The Older…The Better??

 The Volleyball World Cup is a great tournament, with the best teams from around the world battling it out for a place in the Olympic Games. But what makes these teams the best teams in the world? Of course, any team competing in this tournament must be good, but what separates 1st from 12th?

 I have reviewed the average age, average number of games (national representations) and average height of each of the teams, to try and identify some trends and figure out the role these variables play in the make up of a successful team.

Women’s World Cup


* Taismary Aguero has played 350 international games with Cuba, but was making her debut for this tournament for Italy (she recently became a citizen). The above average is calculated with her having represented her country in 0 games and hence is low. If calculated with her 350 games for Cuba, the average is 133.0.

Age & Games
Age and experience are big factors in performance of a team. The statistics above are a very superficial look at some patterns that may be present. As a general rule the older and more experienced teams are more successful. A more in depth look may be able to identify the optimal age and games required to achieve at a high level.

The top three teams are amongst the oldest, and the most experienced. The bottom three teams do not have quite as high average age, and certainly average less games.

There are experienced teams who finished a bit lower such as Dominican Republic, with an average of 133.6, finishing in 9th place and less experienced teams such as Brazil, with an average of 78.5 games finishing 2nd. A possible explanation for this is that in such a strong volleyball nation like Brazil it is harder to break into the national team, and it takes players a little longer to do so, whereas talented players may walk into a national team in Dominican Republic at a younger age, and hence play more games for their country.

Poland is an interesting team in terms of average games. They have a low average of 47.9, and the make up of the team is basically a couple of veterans with 150, and 200 games, a couple of players with 50 or so games, and an entire group of inexperienced players with only a handful of games. It should be interesting to see this group develop.

The youngest team is Serbia with an average age of 22.7 and oldest team is the USA with an average of 27.7. It is interesting that all teams fall within this five year range, perhaps this is the window of opportunity for teams to dominate in?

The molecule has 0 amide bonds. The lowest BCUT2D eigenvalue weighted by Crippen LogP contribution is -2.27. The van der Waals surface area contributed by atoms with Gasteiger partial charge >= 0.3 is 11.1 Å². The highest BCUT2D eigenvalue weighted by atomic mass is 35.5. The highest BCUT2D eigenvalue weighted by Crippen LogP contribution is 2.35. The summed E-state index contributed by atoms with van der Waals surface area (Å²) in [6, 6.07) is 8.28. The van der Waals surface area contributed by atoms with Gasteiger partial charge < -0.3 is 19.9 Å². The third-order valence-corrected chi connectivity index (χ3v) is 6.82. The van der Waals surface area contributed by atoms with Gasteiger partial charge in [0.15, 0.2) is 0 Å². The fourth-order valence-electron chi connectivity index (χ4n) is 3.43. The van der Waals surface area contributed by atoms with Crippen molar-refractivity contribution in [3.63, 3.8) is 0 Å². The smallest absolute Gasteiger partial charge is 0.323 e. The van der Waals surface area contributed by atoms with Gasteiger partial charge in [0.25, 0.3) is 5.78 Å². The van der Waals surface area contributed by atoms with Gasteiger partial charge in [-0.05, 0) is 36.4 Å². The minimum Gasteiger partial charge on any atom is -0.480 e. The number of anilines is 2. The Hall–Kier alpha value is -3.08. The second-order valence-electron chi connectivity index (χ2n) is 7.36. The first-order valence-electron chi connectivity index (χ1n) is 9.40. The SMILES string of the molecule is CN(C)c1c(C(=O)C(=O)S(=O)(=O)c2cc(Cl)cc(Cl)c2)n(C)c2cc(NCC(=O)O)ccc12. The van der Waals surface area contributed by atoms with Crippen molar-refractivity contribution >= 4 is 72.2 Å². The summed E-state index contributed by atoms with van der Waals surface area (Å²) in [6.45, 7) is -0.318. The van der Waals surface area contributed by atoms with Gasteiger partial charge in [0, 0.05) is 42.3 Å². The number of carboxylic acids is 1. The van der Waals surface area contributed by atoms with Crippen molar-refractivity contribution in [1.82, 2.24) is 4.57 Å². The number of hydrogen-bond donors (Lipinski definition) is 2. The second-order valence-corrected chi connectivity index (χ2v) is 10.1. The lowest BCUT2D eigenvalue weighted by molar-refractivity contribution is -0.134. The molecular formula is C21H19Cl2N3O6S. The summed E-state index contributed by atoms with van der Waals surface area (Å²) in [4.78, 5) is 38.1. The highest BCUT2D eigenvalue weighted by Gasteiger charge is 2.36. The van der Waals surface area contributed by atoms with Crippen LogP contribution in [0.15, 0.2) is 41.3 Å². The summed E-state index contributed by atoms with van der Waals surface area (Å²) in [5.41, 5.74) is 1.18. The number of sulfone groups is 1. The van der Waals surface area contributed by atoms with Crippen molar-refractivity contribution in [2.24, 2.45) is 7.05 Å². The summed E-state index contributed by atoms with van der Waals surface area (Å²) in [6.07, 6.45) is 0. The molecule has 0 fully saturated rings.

There is a distinct pattern with height, with the last three placed teams being three of the shorter teams, with average heights all less than 180cm. This certainly doesn’t mean that the biggest teams are the best teams, but it appears that teams must have an average height of approximately 180cm to match it with the best teams in the world.

Men’s World Cup


Age & Games
In the Men’s World Cup there was a similar pattern of the older and more experienced teams doing well. This is not a perfect relationship, but the statistics above demonstrate it to some extent. The top teams tend to have a combination of a high average age and games played, whilst the teams that finished down the bottom tended to have a lower average age and games played (Brazil- age 29.2, games 140.4 VS Tunisia- age 25.7, games 47.6). There are of course exceptions to this, but as a general rule it seems the older and more experienced teams were more successful at this tournament. Again, a more in depth analysis may show exactly what age and games are optimal. For example, USA and Spain both are old and experienced teams with average ages of 30.1 & 29.9, and average games of 152 & 208, but these teams finished 4th and 5th. Maybe these teams have just passed their prime and are now too old?

The good news for the Australian team is that it has a bit of maturing left in it as team, with the average age being 24.8. It already has got a lot of games into some of the younger guys, giving it a chance to be a force in a few years.

There is no pattern with regard to height. The only thing that I see is that all the teams are tall, with an average height of over 190cm. This is nothing surprising; the best teams in the world are tall. The best team in the world is not the tallest, but it appears that all the top teams in the world average above this cut off point of 190cm.

Age, Games or Height?
So which factor is the most important in separating the top teams?